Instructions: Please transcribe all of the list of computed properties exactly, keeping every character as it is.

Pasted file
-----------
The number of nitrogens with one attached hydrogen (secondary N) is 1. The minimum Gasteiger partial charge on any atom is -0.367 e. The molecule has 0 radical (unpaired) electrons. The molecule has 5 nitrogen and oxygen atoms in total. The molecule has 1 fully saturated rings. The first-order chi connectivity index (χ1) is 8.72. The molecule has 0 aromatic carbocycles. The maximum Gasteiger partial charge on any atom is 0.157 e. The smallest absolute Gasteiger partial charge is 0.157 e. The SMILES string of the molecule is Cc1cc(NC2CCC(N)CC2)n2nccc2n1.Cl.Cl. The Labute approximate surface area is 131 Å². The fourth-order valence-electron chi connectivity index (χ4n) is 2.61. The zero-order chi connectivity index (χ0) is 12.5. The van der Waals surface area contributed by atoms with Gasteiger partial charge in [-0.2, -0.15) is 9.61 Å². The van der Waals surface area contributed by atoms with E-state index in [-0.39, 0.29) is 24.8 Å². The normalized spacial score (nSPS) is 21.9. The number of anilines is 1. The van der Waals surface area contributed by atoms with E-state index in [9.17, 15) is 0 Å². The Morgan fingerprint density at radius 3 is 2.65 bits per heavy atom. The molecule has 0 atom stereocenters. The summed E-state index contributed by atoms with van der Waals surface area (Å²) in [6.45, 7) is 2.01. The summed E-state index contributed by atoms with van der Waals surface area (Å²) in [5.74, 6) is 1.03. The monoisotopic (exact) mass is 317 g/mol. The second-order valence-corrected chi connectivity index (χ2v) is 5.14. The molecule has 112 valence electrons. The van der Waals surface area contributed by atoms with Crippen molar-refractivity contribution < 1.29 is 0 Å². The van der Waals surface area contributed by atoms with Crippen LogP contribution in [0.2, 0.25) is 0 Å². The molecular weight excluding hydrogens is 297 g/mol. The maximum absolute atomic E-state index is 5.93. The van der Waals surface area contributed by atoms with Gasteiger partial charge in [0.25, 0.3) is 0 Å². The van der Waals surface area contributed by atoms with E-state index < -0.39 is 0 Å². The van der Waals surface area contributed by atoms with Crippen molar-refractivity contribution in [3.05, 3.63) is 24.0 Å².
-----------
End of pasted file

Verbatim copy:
The number of nitrogens with one attached hydrogen (secondary N) is 1. The minimum Gasteiger partial charge on any atom is -0.367 e. The molecule has 0 radical (unpaired) electrons. The molecule has 5 nitrogen and oxygen atoms in total. The molecule has 1 fully saturated rings. The first-order chi connectivity index (χ1) is 8.72. The molecule has 0 aromatic carbocycles. The maximum Gasteiger partial charge on any atom is 0.157 e. The smallest absolute Gasteiger partial charge is 0.157 e. The SMILES string of the molecule is Cc1cc(NC2CCC(N)CC2)n2nccc2n1.Cl.Cl. The Labute approximate surface area is 131 Å². The fourth-order valence-electron chi connectivity index (χ4n) is 2.61. The zero-order chi connectivity index (χ0) is 12.5. The van der Waals surface area contributed by atoms with Gasteiger partial charge in [-0.2, -0.15) is 9.61 Å². The van der Waals surface area contributed by atoms with E-state index in [-0.39, 0.29) is 24.8 Å². The normalized spacial score (nSPS) is 21.9. The number of anilines is 1. The van der Waals surface area contributed by atoms with E-state index in [9.17, 15) is 0 Å². The Morgan fingerprint density at radius 3 is 2.65 bits per heavy atom. The molecule has 0 atom stereocenters. The summed E-state index contributed by atoms with van der Waals surface area (Å²) in [6.45, 7) is 2.01. The summed E-state index contributed by atoms with van der Waals surface area (Å²) in [5.74, 6) is 1.03. The monoisotopic (exact) mass is 317 g/mol. The second-order valence-corrected chi connectivity index (χ2v) is 5.14. The molecule has 112 valence electrons. The van der Waals surface area contributed by atoms with Crippen molar-refractivity contribution < 1.29 is 0 Å². The van der Waals surface area contributed by atoms with Crippen LogP contribution in [0.2, 0.25) is 0 Å². The molecular weight excluding hydrogens is 297 g/mol. The maximum absolute atomic E-state index is 5.93. The van der Waals surface area contributed by atoms with Gasteiger partial charge in [0.25, 0.3) is 0 Å². The van der Waals surface area contributed by atoms with E-state index < -0.39 is 0 Å². The van der Waals surface area contributed by atoms with Crippen molar-refractivity contribution in [3.05, 3.63) is 24.0 Å².